family--traditional in their religious observances and modest in their
 means.

My father, Haim (or Mika) Baruh was born in Pristina in 1898. He
 studied medicine and dentistry in Zagreb and in Prague. When he finished
 his studies he enlisted in the military and became an active officer. When 
he joined the military he Serbianized his name. He was not compelled to 
make this change but felt it would help his career and make life less
complicated.

My father knew how to read Hebrew but he did not understand it. He 
learned Hebrew in school in Pristina with Rabbi Levi. At that time, Jewish
 youth were obligated to go to Jewish school for at least a year or two to
 learn how to read and write Hebrew. My mother could also read Hebrew, which 
was unusual for women of her generation.

In Pristina and Sarajevo all the Sephardi Jews spoke Ladino. My 
parents spoke both Serbian and Ladino at home. When they wanted to hide
 something from us they would speak Ladino. But we knew Ladino and 
understood what they said. Today my sister and her husband try the same 
trick on their children. When they do not want their children to understand
they speak in Spanish and the rest of the time in Hebrew.


  • Growing up

Trying to recall our religious practices before the war is like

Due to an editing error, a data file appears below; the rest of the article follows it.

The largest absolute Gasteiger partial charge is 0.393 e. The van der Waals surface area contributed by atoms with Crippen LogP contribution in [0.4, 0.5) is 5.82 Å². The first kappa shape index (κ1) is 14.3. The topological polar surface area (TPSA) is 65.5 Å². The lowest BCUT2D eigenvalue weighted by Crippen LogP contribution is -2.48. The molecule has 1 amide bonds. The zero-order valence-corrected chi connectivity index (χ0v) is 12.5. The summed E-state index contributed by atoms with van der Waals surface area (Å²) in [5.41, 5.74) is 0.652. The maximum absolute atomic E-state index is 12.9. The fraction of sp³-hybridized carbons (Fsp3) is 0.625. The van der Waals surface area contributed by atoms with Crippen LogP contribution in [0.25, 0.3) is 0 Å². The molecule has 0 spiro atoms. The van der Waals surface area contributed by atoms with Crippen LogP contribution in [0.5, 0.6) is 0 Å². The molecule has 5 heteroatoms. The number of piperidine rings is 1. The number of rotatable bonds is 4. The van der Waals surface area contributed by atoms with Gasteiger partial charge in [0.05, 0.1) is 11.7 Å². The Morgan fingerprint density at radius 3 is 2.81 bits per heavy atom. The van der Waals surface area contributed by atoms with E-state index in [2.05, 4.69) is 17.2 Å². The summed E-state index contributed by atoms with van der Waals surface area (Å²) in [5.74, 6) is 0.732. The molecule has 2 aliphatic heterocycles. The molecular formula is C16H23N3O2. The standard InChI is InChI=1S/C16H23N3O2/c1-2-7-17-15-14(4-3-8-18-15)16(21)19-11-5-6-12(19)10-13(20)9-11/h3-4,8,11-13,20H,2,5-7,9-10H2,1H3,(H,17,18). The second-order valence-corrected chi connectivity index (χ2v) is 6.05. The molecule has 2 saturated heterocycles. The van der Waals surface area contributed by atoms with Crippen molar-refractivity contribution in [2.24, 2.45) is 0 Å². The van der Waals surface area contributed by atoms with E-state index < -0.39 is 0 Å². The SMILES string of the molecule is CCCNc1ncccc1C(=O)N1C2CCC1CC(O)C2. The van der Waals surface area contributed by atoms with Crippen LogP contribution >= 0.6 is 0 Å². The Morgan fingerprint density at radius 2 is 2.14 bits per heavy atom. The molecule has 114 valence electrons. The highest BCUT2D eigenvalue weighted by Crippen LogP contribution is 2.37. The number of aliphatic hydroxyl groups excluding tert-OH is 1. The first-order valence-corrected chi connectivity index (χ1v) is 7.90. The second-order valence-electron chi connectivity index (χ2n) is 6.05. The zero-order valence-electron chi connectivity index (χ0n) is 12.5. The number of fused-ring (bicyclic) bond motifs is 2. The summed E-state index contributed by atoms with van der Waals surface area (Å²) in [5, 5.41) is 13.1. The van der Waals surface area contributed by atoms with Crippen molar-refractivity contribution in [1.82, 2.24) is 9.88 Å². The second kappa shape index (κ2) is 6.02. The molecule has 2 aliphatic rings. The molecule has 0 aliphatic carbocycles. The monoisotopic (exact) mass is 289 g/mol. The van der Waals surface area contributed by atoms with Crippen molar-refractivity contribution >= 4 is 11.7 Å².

looking back through a thick fog and we really weren’t very observant. We did go to synagogue on occasion, and the first time I even saw an Ashkenazi servive was in the synagogue in Zagreb in 1936, when we moved there. That’s where my father had been transferred to and my sister, Rahela (Seli or Selika, as I call her), was
 born there in 1939.

Since my father was an officer, we also had many military people
 around our house helping us. My father even had a car and a chauffeur to 
drive him. As an officer, my father, in general, socialized with other 
officers. My mother generally socialized with Jews in Zagreb.


  • During the war

In the early 1940s, a huge number of jews Jews from Germany and Austria sought refuge in
the Kingdom of Yugoslavia. Every Jewish family was expected to take in at 
least one of these families. We had a big apartment and good conditions,
 and we took in a couple from Germany. They were in such 
terrible straits -- they had no one, nothing, and they were running.

While 
they were with us, we talked a lot (my mother knew German from her studies 
in Vienna) and they warned us about what lay ahead and told us
 we needed to run. My father did not want to listen. He would say, "I was born here. Why do I need to hide, to run?"

In 1941 much of what the young couple told us came true, but a 
month or two before the war began, my mother, sister and I moved from 
Zagreb to Sarajevo. She believed that young German couple and wanted to be 
with her family. And I must say this: my mother had an instinct for danger that, over the next three years, never deserted her, and it saved our life more times than I can count.

The German invasion came in April 1941; it lasted a short time, only two or three 
weeks and the Yugoslav army capitulated. My father was taken prisoner as an officer, which we only found out later.

At the beginning we stayed with my mother's sister, Esperanza, in the
 center of Sarajevo. From her apartment, near the large Cathedral, about 10
 meters up the hill, I could see the Ustashe destroying and looting what
 was perhaps the most beautiful synagogue in the Balkans.

Aunt Esperanza was
 taken to the Jasenovac or Gradiska concentration camp where they murdered her.